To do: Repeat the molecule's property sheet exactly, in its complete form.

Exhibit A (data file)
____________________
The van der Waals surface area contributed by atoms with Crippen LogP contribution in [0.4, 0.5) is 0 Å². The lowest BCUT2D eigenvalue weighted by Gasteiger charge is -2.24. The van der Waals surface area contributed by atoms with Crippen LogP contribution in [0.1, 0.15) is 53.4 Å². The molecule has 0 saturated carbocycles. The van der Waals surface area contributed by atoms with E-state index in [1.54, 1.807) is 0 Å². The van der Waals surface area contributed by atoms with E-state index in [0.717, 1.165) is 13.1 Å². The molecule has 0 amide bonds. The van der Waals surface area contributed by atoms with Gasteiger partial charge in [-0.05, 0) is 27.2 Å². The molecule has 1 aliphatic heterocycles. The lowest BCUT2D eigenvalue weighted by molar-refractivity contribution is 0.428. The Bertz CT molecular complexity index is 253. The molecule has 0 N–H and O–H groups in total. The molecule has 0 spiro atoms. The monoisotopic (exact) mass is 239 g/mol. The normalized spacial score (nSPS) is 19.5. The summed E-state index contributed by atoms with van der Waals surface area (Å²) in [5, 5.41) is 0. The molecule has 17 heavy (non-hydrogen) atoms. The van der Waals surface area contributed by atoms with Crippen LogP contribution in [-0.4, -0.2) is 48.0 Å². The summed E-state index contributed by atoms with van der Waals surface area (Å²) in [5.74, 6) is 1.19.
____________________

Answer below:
The van der Waals surface area contributed by atoms with Crippen LogP contribution in [0.4, 0.5) is 0 Å². The lowest BCUT2D eigenvalue weighted by Gasteiger charge is -2.24. The van der Waals surface area contributed by atoms with Crippen LogP contribution in [0.1, 0.15) is 53.4 Å². The molecule has 0 saturated carbocycles. The van der Waals surface area contributed by atoms with E-state index in [1.54, 1.807) is 0 Å². The van der Waals surface area contributed by atoms with E-state index in [0.717, 1.165) is 13.1 Å². The molecule has 0 amide bonds. The van der Waals surface area contributed by atoms with Gasteiger partial charge in [-0.05, 0) is 27.2 Å². The molecule has 1 aliphatic heterocycles. The lowest BCUT2D eigenvalue weighted by molar-refractivity contribution is 0.428. The Bertz CT molecular complexity index is 253. The molecule has 0 N–H and O–H groups in total. The molecule has 0 spiro atoms. The monoisotopic (exact) mass is 239 g/mol. The normalized spacial score (nSPS) is 19.5. The summed E-state index contributed by atoms with van der Waals surface area (Å²) in [5, 5.41) is 0. The molecule has 17 heavy (non-hydrogen) atoms. The van der Waals surface area contributed by atoms with Crippen LogP contribution in [-0.4, -0.2) is 48.0 Å². The summed E-state index contributed by atoms with van der Waals surface area (Å²) in [5.74, 6) is 1.19.